8 Mistakes This Blog Has Made 

I took last week off from the blog to enjoy of bit of work free summer but also because my WordPress service is set to renew (or not) in August. My nature is to reflect and critique and so I spent a lot of time last week looking at and thinking about the blog when I’d normally be writing it. I also read this great post and it really made me think about what I’d been getting up to. I’m not fishing here but I don’t think the blog has been successful. At least not in the way I envisioned it. I’ve written some good posts like the one about The 90-4-Whatever Rule for act length and some posts I’m proud of like my open letter to Micheal Davis. Here are the 8 big mistakes I think I’ve made. 

1. Audience 

My target audience is too small. There aren’t so many comedy jugglers in the world. There are even fewer people in the world that care at all about the craft of comedy juggling. If I really wanted this blog to be succesfull (interesting and engaging) I would have written a blog that was about the craft of telling jokes and using stuff. It would have been at jokesandstuff.com and I could have tapped into a larger audience instead of beating my head against a wall trying to convince 30 people that machetes are stupid and stealing jokes is wrong. 

2. WordPress

WordPress.com sucks. It’s a terrible (and expensive) service. WordPress.org is where it’s at. Unfortunately, I invested in a years worth of premium .com crap from WordPress and they own the domain I’ve been using. I didn’t know at the time but if I could go back in time…I probably wouldn’t be too worried about my blog. But if I had some down time between recording the winners of sports games I’d tell myself to start with wordpress.org and do it right. 

3. Expectations 

I don’t know why I thought that I could, in a couple of months and after some lousy posts, create a community of comedy jugglers talking shop. It hasn’t happened since the dawn of juggling and it might not ever. I did think that if I posted regularly about things that mattered to and interested me that I’d start really interesting conversations and that people smarter and more creative than me would appear and I’d learn a bunch. We would all learn a bunch. Having that expectation and not meeting it is tough to take. Experts say that you have to blog for a year before you start to build something real. A year seems like a long time.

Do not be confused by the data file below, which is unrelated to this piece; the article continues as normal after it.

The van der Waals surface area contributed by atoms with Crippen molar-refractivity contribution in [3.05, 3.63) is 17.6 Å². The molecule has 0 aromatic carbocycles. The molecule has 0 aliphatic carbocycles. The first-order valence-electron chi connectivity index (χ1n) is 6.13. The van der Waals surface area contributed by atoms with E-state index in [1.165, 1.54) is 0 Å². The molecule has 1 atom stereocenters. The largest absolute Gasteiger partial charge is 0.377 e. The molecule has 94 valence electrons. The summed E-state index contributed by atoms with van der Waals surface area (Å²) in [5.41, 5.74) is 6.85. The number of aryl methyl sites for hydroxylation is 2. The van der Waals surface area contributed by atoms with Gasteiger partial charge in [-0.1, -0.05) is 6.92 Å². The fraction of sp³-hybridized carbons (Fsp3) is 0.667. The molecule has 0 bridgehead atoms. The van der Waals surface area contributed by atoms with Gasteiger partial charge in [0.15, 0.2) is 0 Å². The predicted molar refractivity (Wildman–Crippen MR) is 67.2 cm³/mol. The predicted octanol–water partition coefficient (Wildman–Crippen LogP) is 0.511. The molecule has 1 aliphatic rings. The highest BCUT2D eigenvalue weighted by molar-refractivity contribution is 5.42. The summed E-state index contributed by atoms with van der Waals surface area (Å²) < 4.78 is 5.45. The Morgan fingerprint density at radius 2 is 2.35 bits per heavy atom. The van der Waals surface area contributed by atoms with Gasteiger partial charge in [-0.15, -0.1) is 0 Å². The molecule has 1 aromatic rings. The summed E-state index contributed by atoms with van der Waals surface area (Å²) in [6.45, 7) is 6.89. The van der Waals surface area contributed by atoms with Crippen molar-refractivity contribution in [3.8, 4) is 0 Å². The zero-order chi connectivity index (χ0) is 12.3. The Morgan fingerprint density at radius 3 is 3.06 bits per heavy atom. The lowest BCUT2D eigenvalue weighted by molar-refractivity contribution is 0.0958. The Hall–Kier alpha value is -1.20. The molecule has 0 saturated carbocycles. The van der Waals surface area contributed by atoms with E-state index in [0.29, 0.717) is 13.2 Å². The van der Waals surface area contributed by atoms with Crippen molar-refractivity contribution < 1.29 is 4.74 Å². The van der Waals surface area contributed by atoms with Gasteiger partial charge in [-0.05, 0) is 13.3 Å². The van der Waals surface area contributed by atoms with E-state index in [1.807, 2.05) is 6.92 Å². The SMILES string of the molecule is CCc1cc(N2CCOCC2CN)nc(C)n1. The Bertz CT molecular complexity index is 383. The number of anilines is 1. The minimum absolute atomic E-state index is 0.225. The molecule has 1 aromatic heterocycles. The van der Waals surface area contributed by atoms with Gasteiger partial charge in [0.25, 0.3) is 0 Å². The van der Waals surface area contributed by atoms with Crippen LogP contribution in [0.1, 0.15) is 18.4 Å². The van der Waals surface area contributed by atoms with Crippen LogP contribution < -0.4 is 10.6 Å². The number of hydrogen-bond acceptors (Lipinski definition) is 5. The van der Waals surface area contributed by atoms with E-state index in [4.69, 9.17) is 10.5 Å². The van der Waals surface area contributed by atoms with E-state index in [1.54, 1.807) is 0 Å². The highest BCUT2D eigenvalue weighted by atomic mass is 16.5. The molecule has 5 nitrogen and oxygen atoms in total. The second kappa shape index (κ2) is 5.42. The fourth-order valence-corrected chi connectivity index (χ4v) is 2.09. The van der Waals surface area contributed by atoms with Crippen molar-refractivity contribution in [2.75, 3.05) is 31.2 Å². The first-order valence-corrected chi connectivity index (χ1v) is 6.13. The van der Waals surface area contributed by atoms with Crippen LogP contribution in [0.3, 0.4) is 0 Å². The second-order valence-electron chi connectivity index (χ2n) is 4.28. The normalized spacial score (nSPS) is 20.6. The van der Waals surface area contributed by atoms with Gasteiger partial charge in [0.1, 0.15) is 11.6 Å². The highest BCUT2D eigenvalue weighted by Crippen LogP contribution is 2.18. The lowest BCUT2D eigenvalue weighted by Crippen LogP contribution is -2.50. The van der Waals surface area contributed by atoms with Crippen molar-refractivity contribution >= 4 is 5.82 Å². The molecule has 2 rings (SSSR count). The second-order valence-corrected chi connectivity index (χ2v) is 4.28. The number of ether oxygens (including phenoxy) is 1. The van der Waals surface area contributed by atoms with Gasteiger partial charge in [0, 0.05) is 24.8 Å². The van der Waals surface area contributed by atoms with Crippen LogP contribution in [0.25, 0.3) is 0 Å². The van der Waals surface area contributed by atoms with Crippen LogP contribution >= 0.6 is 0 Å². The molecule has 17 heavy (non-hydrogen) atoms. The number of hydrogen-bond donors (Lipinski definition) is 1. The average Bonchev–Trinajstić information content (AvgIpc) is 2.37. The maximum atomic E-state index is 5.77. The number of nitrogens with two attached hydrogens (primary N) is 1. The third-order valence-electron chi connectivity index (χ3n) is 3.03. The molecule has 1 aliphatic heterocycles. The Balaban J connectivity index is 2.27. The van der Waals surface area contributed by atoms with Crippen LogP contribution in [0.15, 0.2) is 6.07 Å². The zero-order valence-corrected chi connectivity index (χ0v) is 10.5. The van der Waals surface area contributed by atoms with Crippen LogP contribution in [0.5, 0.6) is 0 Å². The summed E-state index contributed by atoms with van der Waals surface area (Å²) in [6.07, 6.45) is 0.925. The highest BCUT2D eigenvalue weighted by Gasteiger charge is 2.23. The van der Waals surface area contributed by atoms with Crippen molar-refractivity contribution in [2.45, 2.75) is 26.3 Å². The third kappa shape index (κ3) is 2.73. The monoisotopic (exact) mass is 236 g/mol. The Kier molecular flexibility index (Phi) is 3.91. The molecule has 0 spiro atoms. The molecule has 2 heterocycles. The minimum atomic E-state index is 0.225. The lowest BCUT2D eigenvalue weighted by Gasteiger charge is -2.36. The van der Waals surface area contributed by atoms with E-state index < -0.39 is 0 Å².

4. Focus 

I haven’t been very focused or disciplined. I write about what I want each week and just kind of muddle through topics and ideas without any clear goals or structure. It’d be better (I’m told) to be more focused. 

5. Schedule 

I decided to write three posts a week because I wanted to write five but was afraid to commit to that. One post per week doesn’t seem like anything. I’ve discovered that part of what I love about the blogs that I follow is that I can check in most days and find something new. Going forward I feel like I need to commit to a more robust posting schedule or scale back to one or two posts a week. Some football coach has probably said “Aim for the middle land in the middle” or something. I don’t know. 

6. Branding 

I have no idea how to create a brand. I have no idea how to make a blog appealing to look at and how to make it something people want to visit. Content alone isn’t enough, we all know that. 

7. Jonathan Root 

I wrote a review of Jonathan Root’s book and he hated it. Got really mad. Steaming. We had a less than civil conversion on Facebook and then that was it. He wanted me to take the review down and I refused. I think, and still do, that my review was fair and balanced and I didn’t want to only say nice things about everything jugglers ever do. I believe that critique is healthy for the arts (or crafts) and I stand by what I wrote. However, I shouldn’t have written it. I should have realized then, that there are so few comedy jugglers out there, it’s not worth alienating any of them. When talking to should be comedy juggling legend Frank Miles he told me 

 Pride, not shame, seems the stronger motivator to me.

That’s not true for me personally. Tim Kelly, BJ Joyer, and Scotty Meltzer shamed me into the man I am today but I think he’s right and if one of my goals was truly to “build community” I should encourage pride and not shame. 

8. Emulation 

I wanted to be the comedy juggling version of The Jerx but I’m not. If I want to be succesfull and if I want to stay interested I need to figure out what I want my blog to be like or look like or if I even want to write a blog at all. 

I’m going to take the rest of the month off of the blog as well. I have to decide if http://www.ballsandjokes.com is worth keeping and if it’s worth another $200 to keep it at WordPress.com. Or if it’s worth paying to host it privately. Or if I care so little about it that I’m willing to write posts at ballsandjokes.wordpress.com. 

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